In between, Tripathi is super excited to meet the new boy in her life.
The boy is just two-days-old and son of her Haraamkhor director Shlok
Sharma. “He is too cute. I have just seen his pictures, but I am
anxiously waiting to meet Shlok’s bundle of joy.”
She has just wrapped up the shoot for Good Morning Sunshine and is
currently busy reading scripts at home. “There is a lot in the
pipeline, and in a week’s time, I will have something good to share,”
she says

Verse Days Ahead in Delhi

New Delhi, March 31: In a first of its kind, Delhi will play host to the country’s first poetry biennale, VAK: The Raza Biennale of Indian Poetry, from April 7, 2017. The celebration of verses of all kinds will see 45 poets from 15 Indian languages converge at Triveni Kala Sangam in the Capital made possible by the Raza Foundation set up by the late illustrious artist Sayed Haider Raza.
The Raza Biennale has been spearheaded by Foundation’s executive secretary, Hindi poet and former bureaucrat Ashok Vajpeyi. “We want to draw people’s attention to the magic of poetry, not just in Hindi, English and Urdu but also in regional languages such as Kashmiri, Assamese and Manipuri. The inaugural festival will see the participation of 45 poets, both well known and upcoming ones, who will get 15 minutes to read their selected poem, including translations,” says Vajpeyi.
The Biennale will be inaugurated by five poets from Odia, Assamese, Manipuri, Tamil and Kashmiri.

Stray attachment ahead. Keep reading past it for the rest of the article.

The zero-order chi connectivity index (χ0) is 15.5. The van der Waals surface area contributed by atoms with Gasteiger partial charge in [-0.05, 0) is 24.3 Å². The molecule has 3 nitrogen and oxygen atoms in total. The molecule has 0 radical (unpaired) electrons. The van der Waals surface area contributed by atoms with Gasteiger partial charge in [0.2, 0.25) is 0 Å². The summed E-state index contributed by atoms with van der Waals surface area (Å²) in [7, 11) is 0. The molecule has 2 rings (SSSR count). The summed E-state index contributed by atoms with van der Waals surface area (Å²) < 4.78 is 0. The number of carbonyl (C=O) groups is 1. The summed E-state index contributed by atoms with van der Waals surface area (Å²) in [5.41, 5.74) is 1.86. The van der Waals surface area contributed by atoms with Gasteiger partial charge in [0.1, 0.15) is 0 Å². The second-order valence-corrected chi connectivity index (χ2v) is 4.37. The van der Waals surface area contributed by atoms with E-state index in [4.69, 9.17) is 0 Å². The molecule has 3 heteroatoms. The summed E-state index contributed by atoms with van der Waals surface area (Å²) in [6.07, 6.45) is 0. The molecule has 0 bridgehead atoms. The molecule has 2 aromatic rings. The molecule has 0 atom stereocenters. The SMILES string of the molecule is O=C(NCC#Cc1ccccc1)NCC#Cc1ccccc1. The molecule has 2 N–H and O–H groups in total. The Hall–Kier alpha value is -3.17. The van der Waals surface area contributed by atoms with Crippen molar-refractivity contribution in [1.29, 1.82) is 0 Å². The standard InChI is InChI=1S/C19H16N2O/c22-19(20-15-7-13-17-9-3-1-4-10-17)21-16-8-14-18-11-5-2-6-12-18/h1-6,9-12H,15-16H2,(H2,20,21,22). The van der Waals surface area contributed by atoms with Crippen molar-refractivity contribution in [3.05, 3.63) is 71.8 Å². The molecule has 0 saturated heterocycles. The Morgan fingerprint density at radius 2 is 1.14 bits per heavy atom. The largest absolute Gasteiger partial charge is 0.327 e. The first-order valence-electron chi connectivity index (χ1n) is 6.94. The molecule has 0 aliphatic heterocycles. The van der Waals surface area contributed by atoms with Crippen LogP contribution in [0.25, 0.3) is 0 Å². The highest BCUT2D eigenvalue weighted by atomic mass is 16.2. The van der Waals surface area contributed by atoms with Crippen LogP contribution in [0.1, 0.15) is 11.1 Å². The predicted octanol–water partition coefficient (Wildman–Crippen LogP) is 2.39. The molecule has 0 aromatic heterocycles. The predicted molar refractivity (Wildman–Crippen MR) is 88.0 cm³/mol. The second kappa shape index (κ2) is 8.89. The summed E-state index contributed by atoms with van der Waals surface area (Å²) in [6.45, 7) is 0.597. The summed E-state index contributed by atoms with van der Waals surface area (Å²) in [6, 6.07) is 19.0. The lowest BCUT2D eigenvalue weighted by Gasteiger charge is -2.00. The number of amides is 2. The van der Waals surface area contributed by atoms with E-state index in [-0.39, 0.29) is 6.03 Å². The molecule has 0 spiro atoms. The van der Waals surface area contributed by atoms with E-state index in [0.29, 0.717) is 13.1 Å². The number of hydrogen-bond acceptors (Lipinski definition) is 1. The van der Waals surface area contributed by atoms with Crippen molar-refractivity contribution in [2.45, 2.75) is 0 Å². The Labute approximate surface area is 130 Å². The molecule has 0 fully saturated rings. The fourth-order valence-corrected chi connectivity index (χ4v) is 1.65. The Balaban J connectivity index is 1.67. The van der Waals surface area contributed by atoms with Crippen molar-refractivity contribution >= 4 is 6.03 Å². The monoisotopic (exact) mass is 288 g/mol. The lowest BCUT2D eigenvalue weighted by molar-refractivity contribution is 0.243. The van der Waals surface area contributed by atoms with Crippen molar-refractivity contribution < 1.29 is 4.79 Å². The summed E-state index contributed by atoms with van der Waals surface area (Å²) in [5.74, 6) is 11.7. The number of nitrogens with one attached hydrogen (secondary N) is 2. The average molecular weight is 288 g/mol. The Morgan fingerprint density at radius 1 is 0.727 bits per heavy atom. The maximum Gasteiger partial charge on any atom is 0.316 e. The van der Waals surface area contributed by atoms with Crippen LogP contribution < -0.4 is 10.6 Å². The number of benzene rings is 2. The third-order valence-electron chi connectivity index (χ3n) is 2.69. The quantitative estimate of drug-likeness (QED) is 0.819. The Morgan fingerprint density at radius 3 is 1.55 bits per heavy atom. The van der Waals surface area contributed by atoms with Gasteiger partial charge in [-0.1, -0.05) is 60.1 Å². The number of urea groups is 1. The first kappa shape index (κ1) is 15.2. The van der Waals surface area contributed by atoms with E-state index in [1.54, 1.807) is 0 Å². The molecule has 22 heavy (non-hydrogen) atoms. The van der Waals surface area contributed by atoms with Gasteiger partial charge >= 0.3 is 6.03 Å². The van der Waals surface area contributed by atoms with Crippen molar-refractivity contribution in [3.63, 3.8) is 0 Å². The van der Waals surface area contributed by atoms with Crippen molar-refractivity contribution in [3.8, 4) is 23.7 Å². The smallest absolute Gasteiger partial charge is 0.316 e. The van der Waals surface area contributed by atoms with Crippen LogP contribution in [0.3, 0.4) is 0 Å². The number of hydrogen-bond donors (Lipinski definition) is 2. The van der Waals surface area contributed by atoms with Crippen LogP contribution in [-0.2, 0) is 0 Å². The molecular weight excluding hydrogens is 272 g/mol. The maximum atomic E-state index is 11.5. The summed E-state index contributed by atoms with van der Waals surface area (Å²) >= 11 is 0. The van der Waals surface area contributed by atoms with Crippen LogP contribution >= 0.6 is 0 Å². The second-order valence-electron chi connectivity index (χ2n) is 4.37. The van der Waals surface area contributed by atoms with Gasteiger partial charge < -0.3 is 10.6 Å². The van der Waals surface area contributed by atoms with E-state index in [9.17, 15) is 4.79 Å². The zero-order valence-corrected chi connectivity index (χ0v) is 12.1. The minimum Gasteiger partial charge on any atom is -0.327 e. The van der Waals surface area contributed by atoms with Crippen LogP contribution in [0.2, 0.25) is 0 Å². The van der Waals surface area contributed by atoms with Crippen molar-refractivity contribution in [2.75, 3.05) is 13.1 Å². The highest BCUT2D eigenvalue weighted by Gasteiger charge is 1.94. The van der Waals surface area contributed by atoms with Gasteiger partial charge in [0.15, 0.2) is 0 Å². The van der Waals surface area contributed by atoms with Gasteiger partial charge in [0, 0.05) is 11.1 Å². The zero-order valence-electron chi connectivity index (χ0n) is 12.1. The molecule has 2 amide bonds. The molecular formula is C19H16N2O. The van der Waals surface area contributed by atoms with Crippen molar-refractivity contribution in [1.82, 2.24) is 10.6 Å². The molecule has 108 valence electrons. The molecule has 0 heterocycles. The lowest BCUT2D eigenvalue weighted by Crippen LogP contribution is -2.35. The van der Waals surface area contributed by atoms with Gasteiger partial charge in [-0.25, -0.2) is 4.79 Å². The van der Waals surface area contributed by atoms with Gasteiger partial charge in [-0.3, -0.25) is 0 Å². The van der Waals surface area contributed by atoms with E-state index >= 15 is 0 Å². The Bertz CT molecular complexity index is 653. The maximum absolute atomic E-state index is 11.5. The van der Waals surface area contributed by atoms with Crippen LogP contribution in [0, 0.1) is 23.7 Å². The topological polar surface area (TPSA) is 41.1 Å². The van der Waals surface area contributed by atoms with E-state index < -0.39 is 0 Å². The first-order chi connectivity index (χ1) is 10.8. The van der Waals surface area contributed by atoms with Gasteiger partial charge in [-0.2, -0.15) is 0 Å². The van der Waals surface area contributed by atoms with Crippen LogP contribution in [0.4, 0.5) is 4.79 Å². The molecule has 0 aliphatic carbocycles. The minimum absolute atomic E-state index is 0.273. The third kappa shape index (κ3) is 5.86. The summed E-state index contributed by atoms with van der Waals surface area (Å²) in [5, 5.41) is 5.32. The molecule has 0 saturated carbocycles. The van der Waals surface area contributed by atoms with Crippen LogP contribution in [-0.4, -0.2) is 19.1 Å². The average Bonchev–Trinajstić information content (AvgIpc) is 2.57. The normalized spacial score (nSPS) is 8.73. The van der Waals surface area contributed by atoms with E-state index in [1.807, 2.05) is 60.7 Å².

Among the invited poets are K Satchidanandan (Malayalam), Sharmila Ray (English), Kanji Patel (Gujarati), Kutti Revathi (Tamil) and Ratan Thiyam (Manipuri).
Besides poetry readings session, there would be three panel discussions with writers and intellectuals on ‘Poetry as Freedom’, ‘Poetry as Memory’ and ‘Poetry as Conscience’.
“The triptych, as it were, would bring forth the rich plurality of voices, visions, resonances, memories, styles, languages, rhythms, innovations, structures, furious innovative verve, etc. in sharp focus,” says Vajpeyi.
Keki Daruwala, Sitanshu Yashaschandra, Shiv Visvanathan, Udayan Vajpeyi, Ashis Nandy, Ramin Jahanbegloo, Shamim Hanfi, Ananya Vajpeyi, Krishna Kumar, Apoorvanand, and K Satchidanandan are among those participating in the seminars.
A book edited by Ashok Vajpeyi and art writer Shruthi Issac containing poems by all the participating poets would be released on the occasion.